Elixir is a big dan­ger to the Rath­hill show

The Racing Paper - - Tv Races And News -

CON­SID­ER­ING that 15 run­ners were left in to­day’s Grade 1 Tol­worth Novices’ Hur­dle at the five-day stage, it is slightly dis­ap­point­ing that just six will take their chance in the race, though this is a com­mon theme, and there hasn’t been a field size big­ger than six in any of the past five re­newals.

In­deed, just five took their chance in this last year, and this af­ter­noon’s con­test has plenty to live up to in com­par­i­son, con­sid­er­ing that the first two, Sum­merville Boy and Kalash­nikov, went on to fin­ish first and sec­ond again in a closer fin­ish to the Supreme Novices’ Hur­dle at Chel­tenham. In the mean­time, Kalash­nikov had gone on to win the Bet­fair Hur­dle.

Each of the “top four” Bri­tish yards are due to be rep­re­sented in this, and the one who sets the stan­dard on Time­form rat­ings is Elixir de Nutz for Colin Tiz­zard, who won this race two years ago with Finian’s Os­car.

Elixir de Nutz has done well in three starts since join­ing Tiz­zard from Philip Hobbs over the sum­mer, mak­ing a solid de­but for the yard when sec­ond in a novice con­test at Chel­tenham in Ocrober, be­fore win­ning twice in the Cotswolds since, in­clud­ing the Grade 2 Supreme Trial in Novem­ber.

He backed that ef­fort up when win­ning at a lower level at the same track the fol­low­ing month, and while he would likely need more with this step up into a top level con­test for the first time, he’s build­ing a pos­i­tive pro­file for the sea­son, and has lead­ing claims.

An­other lead­ing player on Time­form rat­ings is Paul Ni­cholls’ Grand Sancy, one of two run­ners for the yard. He has a dif­fer­ent pro­file to most of these, be­ing a sec­ond-sea­son novice with plenty of ex­pe­ri­ence. A three-time win­ner this au­tumn since un­der­go­ing a breath­ing op­er­a­tion, Grand Sancy landed a listed novice at Hay­dock in Novem­ber and ran his best race last time when fourth in hand­i­cap com­pany un­der con­di­tional rider Lor­can Wil­liams in the com­pet­i­tive Ex­change Tro­phy at As­cot just be­fore Christ­mas. He lacks the same po­ten­tial as some of these but has solid claims.

Ni­cholls has won this race four times in the past, though not since Breeds­breeze was suc­cess­ful back in 2008, and he is also due to send South­field Stone.

He has con­sid­er­ably less ex­pe­ri­ence com­pared to Grand Sancy, but like his sta­ble­mate, he has done noth­ing but im­prove dur­ing the first half of the sea­son, com­plet­ing a course hat­trick at Taun­ton in De­cem­ber, a run which en­com­passed a bumper win and two suc­cesses in novice hur­dles. Those three starts all came in mi­nor com­pany, mean­ing that this rep­re­sents a big step up in grade, and while he has hinted he can make an im­pact at higher lev­els, he would need to im­prove again to have a se­ri­ous chance.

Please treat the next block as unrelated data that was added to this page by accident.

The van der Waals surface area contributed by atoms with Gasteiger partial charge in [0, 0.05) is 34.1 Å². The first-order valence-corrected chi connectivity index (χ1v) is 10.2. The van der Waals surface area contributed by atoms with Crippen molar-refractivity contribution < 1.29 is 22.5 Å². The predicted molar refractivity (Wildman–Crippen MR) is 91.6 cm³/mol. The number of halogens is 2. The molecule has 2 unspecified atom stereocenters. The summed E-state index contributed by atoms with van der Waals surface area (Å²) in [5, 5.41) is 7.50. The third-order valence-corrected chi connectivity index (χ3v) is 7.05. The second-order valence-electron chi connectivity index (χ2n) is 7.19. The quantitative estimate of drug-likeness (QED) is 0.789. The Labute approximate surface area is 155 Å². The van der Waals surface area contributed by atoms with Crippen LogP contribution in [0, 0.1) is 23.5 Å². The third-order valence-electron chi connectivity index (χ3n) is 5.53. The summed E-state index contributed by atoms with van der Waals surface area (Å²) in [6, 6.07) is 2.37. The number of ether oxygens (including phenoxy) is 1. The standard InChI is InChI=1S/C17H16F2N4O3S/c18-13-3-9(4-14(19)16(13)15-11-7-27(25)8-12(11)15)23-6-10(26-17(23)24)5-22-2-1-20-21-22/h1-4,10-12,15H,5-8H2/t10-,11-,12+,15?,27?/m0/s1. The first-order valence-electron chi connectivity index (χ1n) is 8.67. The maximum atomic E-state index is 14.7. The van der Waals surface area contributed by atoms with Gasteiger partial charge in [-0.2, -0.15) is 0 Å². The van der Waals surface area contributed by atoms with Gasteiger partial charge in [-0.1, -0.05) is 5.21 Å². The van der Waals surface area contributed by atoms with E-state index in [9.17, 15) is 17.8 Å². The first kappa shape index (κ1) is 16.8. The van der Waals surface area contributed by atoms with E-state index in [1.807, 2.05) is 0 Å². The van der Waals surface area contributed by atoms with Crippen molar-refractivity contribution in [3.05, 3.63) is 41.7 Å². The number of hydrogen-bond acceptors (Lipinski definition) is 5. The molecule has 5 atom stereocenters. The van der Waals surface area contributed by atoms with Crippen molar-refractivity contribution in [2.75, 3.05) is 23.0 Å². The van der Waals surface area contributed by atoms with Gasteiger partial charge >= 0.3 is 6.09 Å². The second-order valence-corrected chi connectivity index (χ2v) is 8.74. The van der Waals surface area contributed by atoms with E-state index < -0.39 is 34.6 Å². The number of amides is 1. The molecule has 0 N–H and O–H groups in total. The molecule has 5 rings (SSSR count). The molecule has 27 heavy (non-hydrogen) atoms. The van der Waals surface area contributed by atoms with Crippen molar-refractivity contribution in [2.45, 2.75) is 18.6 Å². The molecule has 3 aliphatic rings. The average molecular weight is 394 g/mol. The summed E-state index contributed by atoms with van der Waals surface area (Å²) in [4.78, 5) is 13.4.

How­ever, the most in­ter­est­ing prospect comes from the Nicky Hen­der­son yard, in the form of Rath­hill, who has a large P at­tached to his Time­form rat­ing. Closely re­lated to the top-class chaser Bell­shill, Rath­hill made a highly promis­ing start to his hur­dling ca­reer when win­ning a maiden at New­bury last month; go­ing on the bri­dle for a long way, with Barry Ger­aghty wait­ing for a while be­fore ask­ing him for max­i­mum ef­fort, be­fore as­sert­ing. As such he was value for more than the win­ning mar­gin of one and a half lengths, and he looks a re­ally use­ful prospect in this sphere.

Con­sid­er­ing that there is al­most cer­tainly more to come, and Nicky Hen­der­son’s record in the Tol­worth – he has won this five times in to­tal, and four times since 2011– Rath­hill is a wor­thy favourite for this, and will be very dif­fi­cult to beat.

Rep­re­sent­ing Dan Skel­ton is Idee de Garde, who switched from Nicky Richards af­ter win­ning a bumper in good style at Ayr in Jan­uary, hav­ing changed own­ers. He was un­able to re­peat the trick on his first start over tim­ber at New­bury last month, fin­ish­ing sec­ond and los­ing his un­beaten record, though that was still a promis­ing run con­sid­er­ing that he wasn’t ide­ally placed in the race that day, stay­ing on well in the lat­ter stages.

Com­plet­ing the field is the Fer­gal O’Brien-trained Mercy Mercy Me, who has some course form to his name, hav­ing fin­ished third in the Grade 2 Win­ter Novices’ Hur­dle over just short of two and a half miles last month. He has made a promis­ing start to his hur­dling ca­reer in two starts with­out win­ning, and while he re­mains with po­ten­tial yet, he is al­ready giv­ing out sig­nals that he could prove to be a bet­ter chaser than a hur­dler.

In con­clu­sion, it is an omi­nous sign that Rath­hill is the only one from Nicky Hen­der­son’s four in­tended run­ners at the five-day stage to take his chance, af­ter a highly im­pres­sive hur­dling de­but at New­bury last month.

He was value for more than the win­ning mar­gin that day, sweep­ing through on the bri­dle be­fore wait­ing to make his ef­fort, and it’s likely that there’s plenty more to come from him yet. Elixir de Nuit is a big dan­ger af­ter seal­ing a dou­ble at Chel­tenham to­wards the end of last year and is re­spected, while the vastly more-ex­pe­ri­enced Grand Sancy is an­other to con­sider.

Sets the stan­dard: Elixir De Nutz

Worth con­sid­er­ing: Grand Sancy

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